'Curiosity' exposes low CO2 level in Mars' primitive atmosphere

February 06, 2017

The CO2 level in Mars' primitive atmosphere 3.5 billion years ago was too low for sediments, such as those found by NASA's Curiosity exploration vehicle in areas like the Gale Crater on the planet's equator, to be deposited. This and other conclusions are drawn from a paper written with the participation of researchers from the Spanish National Research Council (CSIC) and published in the latest issue of the journal, Proceedings of the National Academy of Sciences (PNAS).

The area Curiosity has been analysing since 2012, as part of NASA's Mars Science Laboratory mission, is composed primarily of sedimentary sequences deposited at the bottom of a lake 3.5 billion years ago. These sediments contain various secondary minerals, such as clays or sulphates, which indicate that the primitive surface was in contact with liquid water.

The existence of liquid water requires a warm surface temperature brought about by a minimum content of CO2 in the atmosphere. Yet this was not the case with Mars in its beginnings. "This contradiction has two possible solutions. Either we have not yet developed climatic models which explain the environmental conditions on Mars at the beginning of its history, or the Gale sedimentary sequences really did form in a very cold climate", explains CSIC researcher Alberto Fairén, who works at the Centre for Astrobiology near Madrid (a joint centre run by CSIC and Spain's National Institute of Aerospace Technology).

A very cold environment

"However, the rover has not found carbonates, thereby confirming the results of studies by all previous probes: carbonates are very scarce on the surface of Mars and, therefore, the CO2 level in the atmosphere was very low", adds. Fairén.

Specifically, the direct analysis of samples on the surface of Mars carried out by these researchers shows that the level of CO2 in the atmosphere at the time the Gale Crater sediments were deposited was between 10 and 100 times less than the minimum required for the surface temperature to be above the freezing point of the liquid water.

On Earth, carbonate deposits form on lake and sea beds when CO2 in the atmosphere interacts with liquid water. Carbon dioxide is a gas capable of generating a powerful 'greenhouse effect' and, therefore, of heating the planet.

According to the scientists, an image that maybe would describe Gale in the early days of Mars would be that of a glacial lake, surrounded by huge masses of ice, which would be partially or seasonally frozen. "The environment would have been similar to the Canadian Arctic or to Greenland today," says the CSIC researcher.

In addition, although ice would have dominated, it would also have been common to find liquid water present in abundance. The formation of clays and sulphates would have occurred at specific places and times, seasonally, or under an ice cap in liquid water lakes.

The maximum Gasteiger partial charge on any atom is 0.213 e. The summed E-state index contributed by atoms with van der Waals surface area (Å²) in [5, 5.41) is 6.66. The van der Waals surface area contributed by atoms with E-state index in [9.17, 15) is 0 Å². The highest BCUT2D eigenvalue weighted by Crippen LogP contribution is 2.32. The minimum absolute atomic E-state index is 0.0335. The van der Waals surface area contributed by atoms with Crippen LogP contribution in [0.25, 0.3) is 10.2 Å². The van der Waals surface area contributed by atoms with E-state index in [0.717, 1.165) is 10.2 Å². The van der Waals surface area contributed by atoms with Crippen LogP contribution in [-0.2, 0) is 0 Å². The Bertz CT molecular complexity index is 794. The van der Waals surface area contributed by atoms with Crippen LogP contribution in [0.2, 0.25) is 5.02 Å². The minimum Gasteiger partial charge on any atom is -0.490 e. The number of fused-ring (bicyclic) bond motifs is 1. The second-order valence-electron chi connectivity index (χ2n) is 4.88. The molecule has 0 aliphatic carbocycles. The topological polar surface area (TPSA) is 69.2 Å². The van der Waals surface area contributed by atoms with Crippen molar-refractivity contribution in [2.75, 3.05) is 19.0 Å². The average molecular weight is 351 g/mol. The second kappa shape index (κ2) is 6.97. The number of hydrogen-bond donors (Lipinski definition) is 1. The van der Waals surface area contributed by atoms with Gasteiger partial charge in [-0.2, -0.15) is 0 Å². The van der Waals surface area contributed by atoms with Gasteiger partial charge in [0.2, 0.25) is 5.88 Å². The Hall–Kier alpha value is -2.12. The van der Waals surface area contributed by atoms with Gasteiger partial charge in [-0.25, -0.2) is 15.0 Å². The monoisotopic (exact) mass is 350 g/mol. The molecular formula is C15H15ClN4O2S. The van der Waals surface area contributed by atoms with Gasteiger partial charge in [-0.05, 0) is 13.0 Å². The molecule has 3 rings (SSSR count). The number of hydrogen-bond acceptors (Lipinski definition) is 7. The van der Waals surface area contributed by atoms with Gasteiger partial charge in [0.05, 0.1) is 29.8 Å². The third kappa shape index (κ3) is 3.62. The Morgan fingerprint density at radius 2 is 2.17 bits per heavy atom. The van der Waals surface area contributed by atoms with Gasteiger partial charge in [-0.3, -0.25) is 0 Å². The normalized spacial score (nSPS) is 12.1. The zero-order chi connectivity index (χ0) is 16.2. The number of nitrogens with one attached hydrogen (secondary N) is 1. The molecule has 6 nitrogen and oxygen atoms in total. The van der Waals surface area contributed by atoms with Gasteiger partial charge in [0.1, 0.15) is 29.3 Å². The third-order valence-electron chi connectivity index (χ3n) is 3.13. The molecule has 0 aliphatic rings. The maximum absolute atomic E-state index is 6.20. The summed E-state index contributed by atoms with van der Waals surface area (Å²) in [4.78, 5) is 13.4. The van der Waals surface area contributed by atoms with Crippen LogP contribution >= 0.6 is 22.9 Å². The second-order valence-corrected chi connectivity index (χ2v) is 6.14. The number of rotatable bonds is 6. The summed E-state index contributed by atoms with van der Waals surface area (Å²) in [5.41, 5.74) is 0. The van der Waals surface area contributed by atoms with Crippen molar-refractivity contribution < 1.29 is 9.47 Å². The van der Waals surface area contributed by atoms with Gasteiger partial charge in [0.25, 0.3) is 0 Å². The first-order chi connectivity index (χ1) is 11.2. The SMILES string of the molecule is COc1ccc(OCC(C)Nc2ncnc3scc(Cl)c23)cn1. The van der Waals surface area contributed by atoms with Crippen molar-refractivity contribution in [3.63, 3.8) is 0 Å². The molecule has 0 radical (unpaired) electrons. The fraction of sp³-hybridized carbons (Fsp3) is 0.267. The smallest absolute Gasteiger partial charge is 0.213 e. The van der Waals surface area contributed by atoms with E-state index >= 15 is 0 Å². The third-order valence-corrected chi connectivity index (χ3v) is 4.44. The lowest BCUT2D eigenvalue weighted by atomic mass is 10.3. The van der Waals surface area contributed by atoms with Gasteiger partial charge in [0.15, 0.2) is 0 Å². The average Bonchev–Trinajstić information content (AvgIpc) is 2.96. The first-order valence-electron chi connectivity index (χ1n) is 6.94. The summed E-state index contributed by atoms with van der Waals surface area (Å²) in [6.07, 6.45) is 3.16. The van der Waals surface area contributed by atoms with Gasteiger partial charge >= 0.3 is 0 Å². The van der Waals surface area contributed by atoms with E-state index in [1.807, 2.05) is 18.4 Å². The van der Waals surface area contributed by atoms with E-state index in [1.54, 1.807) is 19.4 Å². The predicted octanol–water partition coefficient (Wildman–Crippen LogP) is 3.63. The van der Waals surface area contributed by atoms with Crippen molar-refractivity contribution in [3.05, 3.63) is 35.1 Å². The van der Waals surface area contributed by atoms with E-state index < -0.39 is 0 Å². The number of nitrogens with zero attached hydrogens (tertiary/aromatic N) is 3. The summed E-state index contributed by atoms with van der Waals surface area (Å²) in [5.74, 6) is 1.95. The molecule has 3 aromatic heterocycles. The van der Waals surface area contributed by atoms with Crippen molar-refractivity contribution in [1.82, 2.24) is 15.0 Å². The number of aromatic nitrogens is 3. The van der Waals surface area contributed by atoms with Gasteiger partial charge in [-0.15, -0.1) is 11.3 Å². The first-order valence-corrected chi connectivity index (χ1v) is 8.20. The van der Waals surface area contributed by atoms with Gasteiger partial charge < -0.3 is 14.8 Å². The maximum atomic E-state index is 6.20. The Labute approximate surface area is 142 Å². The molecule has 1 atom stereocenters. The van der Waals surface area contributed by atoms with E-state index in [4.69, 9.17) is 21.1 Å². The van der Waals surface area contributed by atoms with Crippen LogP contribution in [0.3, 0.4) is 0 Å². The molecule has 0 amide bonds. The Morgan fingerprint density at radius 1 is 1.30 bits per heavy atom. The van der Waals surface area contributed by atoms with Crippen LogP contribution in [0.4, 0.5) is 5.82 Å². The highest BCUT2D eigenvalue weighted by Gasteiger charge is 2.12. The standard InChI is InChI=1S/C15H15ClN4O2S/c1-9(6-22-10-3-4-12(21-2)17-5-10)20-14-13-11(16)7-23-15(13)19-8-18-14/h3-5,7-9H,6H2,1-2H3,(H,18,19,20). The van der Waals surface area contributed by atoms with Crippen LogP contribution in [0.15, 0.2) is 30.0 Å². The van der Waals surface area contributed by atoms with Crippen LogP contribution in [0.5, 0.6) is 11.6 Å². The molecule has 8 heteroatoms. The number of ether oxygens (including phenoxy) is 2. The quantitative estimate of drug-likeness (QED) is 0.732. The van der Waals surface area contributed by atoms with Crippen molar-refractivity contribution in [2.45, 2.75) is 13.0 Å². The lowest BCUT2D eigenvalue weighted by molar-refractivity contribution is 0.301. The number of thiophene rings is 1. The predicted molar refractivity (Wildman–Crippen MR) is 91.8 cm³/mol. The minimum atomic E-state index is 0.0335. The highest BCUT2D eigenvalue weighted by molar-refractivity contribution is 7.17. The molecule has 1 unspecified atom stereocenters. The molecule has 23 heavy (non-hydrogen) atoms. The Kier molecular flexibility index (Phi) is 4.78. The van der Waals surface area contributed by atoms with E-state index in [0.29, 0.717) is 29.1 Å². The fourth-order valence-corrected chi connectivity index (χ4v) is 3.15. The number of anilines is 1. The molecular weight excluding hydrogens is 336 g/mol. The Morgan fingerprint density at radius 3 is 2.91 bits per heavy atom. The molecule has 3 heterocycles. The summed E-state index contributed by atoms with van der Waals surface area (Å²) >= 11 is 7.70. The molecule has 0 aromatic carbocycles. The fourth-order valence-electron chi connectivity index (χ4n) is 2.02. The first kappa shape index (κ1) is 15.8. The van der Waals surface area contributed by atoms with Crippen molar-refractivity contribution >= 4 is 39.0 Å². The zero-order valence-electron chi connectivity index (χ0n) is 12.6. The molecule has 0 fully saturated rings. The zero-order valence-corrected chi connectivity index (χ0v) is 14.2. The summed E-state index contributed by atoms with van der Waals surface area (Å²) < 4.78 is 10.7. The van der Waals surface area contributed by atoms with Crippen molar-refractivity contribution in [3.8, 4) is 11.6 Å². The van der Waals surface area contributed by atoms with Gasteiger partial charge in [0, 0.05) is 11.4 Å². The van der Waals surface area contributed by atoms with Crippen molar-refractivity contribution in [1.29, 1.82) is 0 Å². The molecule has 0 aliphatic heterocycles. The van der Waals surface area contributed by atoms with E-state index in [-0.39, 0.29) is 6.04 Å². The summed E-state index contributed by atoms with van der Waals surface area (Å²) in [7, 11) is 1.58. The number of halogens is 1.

-end-


Spanish National Research Council (CSIC)

Related Mars Articles from Brightsurf:

Water on ancient Mars
A meteorite that originated on Mars billions of years ago reveals details of ancient impact events on the red planet.

Surprise on Mars
NASA's InSight mission provides data from the surface of Mars.

Going nuclear on the moon and Mars
It might sound like science fiction, but scientists are preparing to build colonies on the moon and, eventually, Mars.

Mars: Where mud flows like lava
An international research team including recreated martian conditions in a low-pressure chamber to observe the flow of mud.

What's Mars made of?
Earth-based experiments on iron-sulfur alloys thought to comprise the core of Mars reveal details about the planet's seismic properties for the first time.

The seismicity of Mars
Fifteen months after the successful landing of the NASA InSight mission on Mars, first scientific analyses of ETH Zurich researchers and their partners reveal that the planet is seismically active.

Journey to the center of Mars
While InSight's seismometer has been patiently waiting for the next big marsquake to illuminate its interior and define its crust-mantle-core structure, two scientists, have built a new compositional model for Mars.

Getting mac and cheese to Mars
Washington State University scientists have developed a way to triple the shelf life of ready-to-eat macaroni and cheese, a development that could have benefits for everything from space travel to military use.

Life on Mars?
Researchers from Hungary have discovered embedded organic material in a Martian meteorite found in the late 1970s.

New evidence of deep groundwater on Mars
Researchers at the USC Arid Climate and Water Research Center (AWARE) have published a study that suggests deep groundwater could still be active on Mars and could originate surface streams in some near-equatorial areas on Mars.

Read More: Mars News and Mars Current Events
Brightsurf.com is a participant in the Amazon Services LLC Associates Program, an affiliate advertising program designed to provide a means for sites to earn advertising fees by advertising and linking to Amazon.com.